Many schools share the same challenges when it comes to ICT. Gone are the days when a school’s IT infrastructure serviced the school admin department and a computer studies suite. Now every individual within the school community requires access to IT, often for multiple use and on multiple devices.
User experience is one area that schools often struggle with; as staff and students alike find the performance of the school’s ageing IT doesn’t match their experience of the computers and devices they use at home. In my experience of speaking to schools and education authorities about their ICT issues, there is often a great frustration that such an important and useful resource is underutilised because of poor performance.
ICT demand In the national curriculum
In recent years ICT in schools has been going through a bit of a shakeup, with the new computing curriculum coming into force in September 2014. This now includes everything from basic digital literacy to learning about algorithms and coding. Resulting in even more demand for a whole host of ICT assets and services.
Of course, IT is not just used during computer science lessons, it’s increasingly integrated into all subjects and activities – if the school’s IT infrastructure allows.
Advice for upgrading your ICT suite
To meet this increased demand for ICT and Government targets, many schools are looking to upgrade their ICT suites. Of course funding is a major consideration for any school and subject to standards of accountability. Therefore it is essential to manage not only the available budget but also to look for long-term savings.
Many schools will produce an ICT strategic document involving all the school’s stakeholders and identifying how ICT is currently used, as well as a vision for the future. This should include functional requirements that support the delivery of learning, teaching and management, as well technical requirements. Core principles will also be an element of this document such as value for money, institutional infrastructure, environmental sustainability etc.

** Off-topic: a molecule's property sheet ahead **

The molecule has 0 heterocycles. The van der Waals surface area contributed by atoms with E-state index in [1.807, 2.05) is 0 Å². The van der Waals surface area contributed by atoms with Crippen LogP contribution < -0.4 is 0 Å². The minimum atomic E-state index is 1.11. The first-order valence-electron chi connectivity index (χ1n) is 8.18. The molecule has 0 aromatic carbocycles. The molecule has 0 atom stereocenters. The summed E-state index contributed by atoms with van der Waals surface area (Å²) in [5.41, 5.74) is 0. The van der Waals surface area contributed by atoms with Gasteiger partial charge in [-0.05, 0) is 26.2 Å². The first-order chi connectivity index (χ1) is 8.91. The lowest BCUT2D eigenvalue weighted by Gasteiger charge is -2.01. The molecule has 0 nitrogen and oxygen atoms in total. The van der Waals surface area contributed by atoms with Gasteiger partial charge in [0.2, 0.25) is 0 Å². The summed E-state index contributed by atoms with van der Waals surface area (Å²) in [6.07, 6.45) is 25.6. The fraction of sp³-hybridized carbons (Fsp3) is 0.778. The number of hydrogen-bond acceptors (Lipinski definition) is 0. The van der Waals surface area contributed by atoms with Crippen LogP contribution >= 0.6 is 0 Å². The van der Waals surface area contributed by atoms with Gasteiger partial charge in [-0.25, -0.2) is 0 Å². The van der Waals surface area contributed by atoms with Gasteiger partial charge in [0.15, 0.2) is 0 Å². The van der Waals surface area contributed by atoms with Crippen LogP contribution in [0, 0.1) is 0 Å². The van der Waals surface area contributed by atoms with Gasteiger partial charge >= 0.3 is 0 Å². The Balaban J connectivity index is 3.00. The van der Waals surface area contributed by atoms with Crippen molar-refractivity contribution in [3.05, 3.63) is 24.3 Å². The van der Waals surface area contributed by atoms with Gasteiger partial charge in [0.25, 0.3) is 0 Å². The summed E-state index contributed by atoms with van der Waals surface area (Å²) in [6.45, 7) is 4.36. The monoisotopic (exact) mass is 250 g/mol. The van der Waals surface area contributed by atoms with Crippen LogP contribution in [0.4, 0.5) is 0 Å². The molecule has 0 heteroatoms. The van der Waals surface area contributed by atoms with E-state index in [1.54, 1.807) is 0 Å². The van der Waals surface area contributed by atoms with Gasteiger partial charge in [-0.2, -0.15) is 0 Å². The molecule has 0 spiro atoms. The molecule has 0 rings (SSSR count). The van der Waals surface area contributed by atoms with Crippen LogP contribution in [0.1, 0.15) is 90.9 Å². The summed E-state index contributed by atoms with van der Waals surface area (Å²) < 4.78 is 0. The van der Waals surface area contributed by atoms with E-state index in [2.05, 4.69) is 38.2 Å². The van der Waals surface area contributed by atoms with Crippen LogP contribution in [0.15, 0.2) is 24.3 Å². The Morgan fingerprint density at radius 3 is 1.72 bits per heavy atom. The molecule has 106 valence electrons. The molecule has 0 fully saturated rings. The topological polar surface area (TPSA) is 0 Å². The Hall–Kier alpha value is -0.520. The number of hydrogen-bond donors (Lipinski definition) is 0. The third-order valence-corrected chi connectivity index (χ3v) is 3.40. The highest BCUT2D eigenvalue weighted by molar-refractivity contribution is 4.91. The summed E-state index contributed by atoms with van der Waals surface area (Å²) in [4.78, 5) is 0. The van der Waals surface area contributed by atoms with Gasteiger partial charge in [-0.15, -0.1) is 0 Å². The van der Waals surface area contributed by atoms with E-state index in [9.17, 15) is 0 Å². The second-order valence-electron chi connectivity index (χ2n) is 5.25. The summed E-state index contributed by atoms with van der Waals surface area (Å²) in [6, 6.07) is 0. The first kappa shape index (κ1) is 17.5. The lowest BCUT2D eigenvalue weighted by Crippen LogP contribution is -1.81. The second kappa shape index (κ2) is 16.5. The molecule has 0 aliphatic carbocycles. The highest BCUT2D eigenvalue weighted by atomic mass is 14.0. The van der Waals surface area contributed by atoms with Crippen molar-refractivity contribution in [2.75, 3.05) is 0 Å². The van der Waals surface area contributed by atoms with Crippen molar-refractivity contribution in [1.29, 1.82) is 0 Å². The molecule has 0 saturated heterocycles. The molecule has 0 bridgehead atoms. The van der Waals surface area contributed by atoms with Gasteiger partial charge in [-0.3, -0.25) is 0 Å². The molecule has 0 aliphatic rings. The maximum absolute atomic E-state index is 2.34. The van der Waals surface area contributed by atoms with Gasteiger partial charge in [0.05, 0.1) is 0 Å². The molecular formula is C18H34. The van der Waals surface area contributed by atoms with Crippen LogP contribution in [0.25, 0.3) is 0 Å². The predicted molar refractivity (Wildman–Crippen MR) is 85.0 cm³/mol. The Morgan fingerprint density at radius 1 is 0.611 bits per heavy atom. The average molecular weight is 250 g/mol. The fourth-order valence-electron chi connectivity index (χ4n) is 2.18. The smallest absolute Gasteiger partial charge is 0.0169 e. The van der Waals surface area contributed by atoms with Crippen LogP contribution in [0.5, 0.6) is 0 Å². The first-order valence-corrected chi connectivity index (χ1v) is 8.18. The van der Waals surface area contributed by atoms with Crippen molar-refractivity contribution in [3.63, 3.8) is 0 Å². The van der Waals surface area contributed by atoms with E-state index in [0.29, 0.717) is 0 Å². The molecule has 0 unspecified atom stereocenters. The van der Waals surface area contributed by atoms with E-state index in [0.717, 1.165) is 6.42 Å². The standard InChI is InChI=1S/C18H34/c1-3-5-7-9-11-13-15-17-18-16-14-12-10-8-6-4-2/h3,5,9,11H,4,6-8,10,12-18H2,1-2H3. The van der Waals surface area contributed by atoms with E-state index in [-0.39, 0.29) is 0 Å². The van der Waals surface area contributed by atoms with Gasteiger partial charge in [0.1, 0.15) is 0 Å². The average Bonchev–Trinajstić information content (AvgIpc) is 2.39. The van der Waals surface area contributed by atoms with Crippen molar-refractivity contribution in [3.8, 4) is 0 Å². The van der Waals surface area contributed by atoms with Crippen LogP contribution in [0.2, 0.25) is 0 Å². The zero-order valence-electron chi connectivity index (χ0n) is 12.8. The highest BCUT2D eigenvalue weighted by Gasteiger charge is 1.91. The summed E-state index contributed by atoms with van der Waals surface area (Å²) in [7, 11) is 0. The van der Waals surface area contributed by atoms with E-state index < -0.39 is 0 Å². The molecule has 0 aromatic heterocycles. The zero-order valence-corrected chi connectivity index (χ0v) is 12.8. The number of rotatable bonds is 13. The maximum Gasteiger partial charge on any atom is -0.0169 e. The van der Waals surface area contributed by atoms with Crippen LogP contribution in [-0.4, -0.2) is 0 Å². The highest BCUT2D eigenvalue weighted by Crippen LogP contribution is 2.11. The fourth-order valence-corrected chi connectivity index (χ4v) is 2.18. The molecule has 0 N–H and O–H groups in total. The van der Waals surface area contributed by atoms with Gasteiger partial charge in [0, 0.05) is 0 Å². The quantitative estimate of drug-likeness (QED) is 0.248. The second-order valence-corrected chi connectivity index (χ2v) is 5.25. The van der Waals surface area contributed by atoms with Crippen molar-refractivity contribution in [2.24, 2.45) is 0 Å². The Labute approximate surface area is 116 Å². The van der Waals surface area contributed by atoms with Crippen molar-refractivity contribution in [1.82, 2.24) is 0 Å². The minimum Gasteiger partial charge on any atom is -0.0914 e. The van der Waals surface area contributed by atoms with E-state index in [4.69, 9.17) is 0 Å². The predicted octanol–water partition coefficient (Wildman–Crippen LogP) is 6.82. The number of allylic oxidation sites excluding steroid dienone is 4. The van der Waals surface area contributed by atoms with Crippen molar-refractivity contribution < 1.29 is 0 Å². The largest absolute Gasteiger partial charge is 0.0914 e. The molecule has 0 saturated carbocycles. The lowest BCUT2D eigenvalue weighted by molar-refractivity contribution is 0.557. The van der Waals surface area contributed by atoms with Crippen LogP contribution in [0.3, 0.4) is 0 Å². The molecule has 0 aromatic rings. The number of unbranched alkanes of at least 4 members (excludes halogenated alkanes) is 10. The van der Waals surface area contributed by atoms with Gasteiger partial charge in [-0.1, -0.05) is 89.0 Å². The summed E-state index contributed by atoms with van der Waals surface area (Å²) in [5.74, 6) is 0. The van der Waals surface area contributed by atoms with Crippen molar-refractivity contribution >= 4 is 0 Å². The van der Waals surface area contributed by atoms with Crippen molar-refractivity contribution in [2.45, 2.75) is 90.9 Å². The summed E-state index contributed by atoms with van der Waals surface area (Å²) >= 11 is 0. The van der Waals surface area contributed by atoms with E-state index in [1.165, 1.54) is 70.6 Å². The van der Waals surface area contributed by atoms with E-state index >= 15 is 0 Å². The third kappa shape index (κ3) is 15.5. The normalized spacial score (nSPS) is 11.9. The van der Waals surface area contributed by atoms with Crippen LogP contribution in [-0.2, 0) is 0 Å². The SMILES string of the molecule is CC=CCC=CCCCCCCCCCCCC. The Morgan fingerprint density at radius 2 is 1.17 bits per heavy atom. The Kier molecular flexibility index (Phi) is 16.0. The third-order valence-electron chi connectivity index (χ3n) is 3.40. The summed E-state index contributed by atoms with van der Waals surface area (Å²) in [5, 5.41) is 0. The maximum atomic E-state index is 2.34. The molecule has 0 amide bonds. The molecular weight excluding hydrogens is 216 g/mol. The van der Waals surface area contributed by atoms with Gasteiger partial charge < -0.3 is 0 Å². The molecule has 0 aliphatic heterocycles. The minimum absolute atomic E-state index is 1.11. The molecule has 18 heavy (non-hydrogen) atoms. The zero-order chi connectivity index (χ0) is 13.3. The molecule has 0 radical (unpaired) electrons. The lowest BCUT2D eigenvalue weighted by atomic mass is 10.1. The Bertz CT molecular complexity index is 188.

Typically, the ICT provision that will meet the demands of the strategic document will include all or some of the following:
- hardware and networks
- broadband services and connectivity
- phone lines
- hire of ICT equipment
- maintenance and support of ICT used for teaching and learning
What elements of this list a school needs to upgrade will depend on the existing IT infrastructure, the vision highlighted in the ICT strategic document and, of course, budget.
Getting value for money
So if you’re looking to upgrade your school’s ICT suite what can you do to get value for money? First off is the tendering process, which should ensure a competitive price. However, it’s vital that you write a clear specification and put together an evaluation criteria so you can judge different bids against each other.
Another way to manage your IT budget is to see whether your local authority has a procurement or buying mechanism in place that can get you a better price.
I’ve also seen great inter-school collaborations being developed to help drive costs down. Combining your joint buying power on hardware, software and support can all get your school (and partner schools) a better price. Many schools already have existing relationships with feeder schools in their local area, and there can be real advantages for all parties both in terms of reducing costs, but also in providing excellent ICT learning and teaching.
Have a look at our case studies to see how we’ve helped schools meet the demand for ICT and the budgetary constraints.